Divination hath been anciently and fitly divided into artificial and natural; whereof artificial is, when the mind maketh a prediction by argument, concluding upon signs and tokens; natural is, when the mind hath a presention by an internal power, without the inducement of a sign. Artificial is of two sorts; either when the argument is coupled with a derivation of causes, which is rational; or when it is only grounded upon a coincidence of the effect, which is experimental: whereof the latter for the most part is superstitious; such as were the heathen observations upon the inspection of sacrifices, the flights of birds, the swarming of bees; and such as was the Chaldean astrology, and the like. For artificial divination, the several kinds thereof are distributed amongst particular knowledges. The astronomer hath his predictions, as of conjunctions, aspects, eclipses, and the like. The physician hath his predictions of death, of recovery, of the accidents and issues of diseases. The politician hath his predictions; "O urbem venalem, et cito perituram, si emptorem invenerit!" which stayed not long to be performed, in Sylla first, and after in Cæsar. So as these predictions are now impertinent, and to be referred over. But the divination which springeth from the internal nature of the soul, is that which we now speak of; which hath been made to be of two sorts, primitive and by influxion. Primitive is grounded upon the supposition, that the mind, when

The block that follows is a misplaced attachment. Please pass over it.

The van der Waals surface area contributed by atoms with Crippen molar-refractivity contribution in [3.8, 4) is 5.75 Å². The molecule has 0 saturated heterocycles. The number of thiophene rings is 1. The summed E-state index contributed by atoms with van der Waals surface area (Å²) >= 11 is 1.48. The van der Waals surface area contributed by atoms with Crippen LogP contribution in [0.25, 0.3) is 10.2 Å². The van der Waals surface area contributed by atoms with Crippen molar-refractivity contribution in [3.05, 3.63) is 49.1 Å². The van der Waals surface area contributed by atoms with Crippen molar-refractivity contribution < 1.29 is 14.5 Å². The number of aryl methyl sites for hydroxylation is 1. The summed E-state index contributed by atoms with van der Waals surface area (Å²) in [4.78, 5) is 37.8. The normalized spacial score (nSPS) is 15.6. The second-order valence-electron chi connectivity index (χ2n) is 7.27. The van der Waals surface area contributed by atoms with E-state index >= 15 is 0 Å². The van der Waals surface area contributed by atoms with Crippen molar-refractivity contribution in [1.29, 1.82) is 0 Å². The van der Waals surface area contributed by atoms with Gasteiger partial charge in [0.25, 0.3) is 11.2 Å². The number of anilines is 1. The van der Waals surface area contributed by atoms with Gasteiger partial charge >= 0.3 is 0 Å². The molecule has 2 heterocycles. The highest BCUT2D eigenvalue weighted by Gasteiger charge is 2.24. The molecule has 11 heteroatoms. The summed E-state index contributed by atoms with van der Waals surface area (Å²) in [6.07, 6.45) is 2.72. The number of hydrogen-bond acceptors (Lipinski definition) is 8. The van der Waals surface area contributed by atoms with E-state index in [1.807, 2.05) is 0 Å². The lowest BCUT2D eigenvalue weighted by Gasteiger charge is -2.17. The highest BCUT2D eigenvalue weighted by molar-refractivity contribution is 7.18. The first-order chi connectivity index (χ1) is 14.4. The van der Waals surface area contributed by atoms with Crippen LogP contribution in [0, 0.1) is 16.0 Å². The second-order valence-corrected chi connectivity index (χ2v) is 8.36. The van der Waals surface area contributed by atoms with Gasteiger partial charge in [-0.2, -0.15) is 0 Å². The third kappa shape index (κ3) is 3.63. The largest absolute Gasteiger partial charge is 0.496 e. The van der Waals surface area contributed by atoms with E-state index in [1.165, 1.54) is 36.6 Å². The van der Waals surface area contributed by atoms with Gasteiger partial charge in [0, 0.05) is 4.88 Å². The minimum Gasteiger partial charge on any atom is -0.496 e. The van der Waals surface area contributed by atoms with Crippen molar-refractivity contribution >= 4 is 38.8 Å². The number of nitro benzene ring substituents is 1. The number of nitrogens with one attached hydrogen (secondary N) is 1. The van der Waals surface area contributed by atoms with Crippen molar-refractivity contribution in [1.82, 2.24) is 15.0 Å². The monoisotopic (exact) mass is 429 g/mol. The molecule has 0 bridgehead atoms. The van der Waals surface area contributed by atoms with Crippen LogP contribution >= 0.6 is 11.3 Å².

it is withdrawn and collected into itself, and not diffused into the organs of the body, hath some extent and latitude of prenotion; which therefore appeareth most in sleep, in extasies, and near death, and more rarely in waking apprehensions; and is induced and furthered by those abstinences and observances which make the mind most to consist in itself: by influxion, is grounded upon the conceit that the mind, as a mirror or glass, should take illumination, from the foreknowledge of God and spirits; unto which the same regimen doth likewise conduce. For the retiring of the mind within itself, is the state which is most susceptible of divine influxions; save that it is accompanied in this case with a fervency and elevation, which the ancients noted by fury, and not with a repose and quiet, as it is in the other.
Fascination is the power and act of imagination, intensive upon other bodies than the body of the imaginant for of that we spake in the proper place: wherein the school of Paracelsus, and the disciples of pretended natural magic have been so intemperate, as they have exalted the power of the imagination to be much one with the power of miracleworking faith; others, that draw nearer to probability, calling to their view the secret passages of things, and specially of the contagion that passeth from body to body, do conceive it should likewise be agreeable to nature, that there should be some transmissions and operations from spirit to spirit without the mediation of the senses; whence the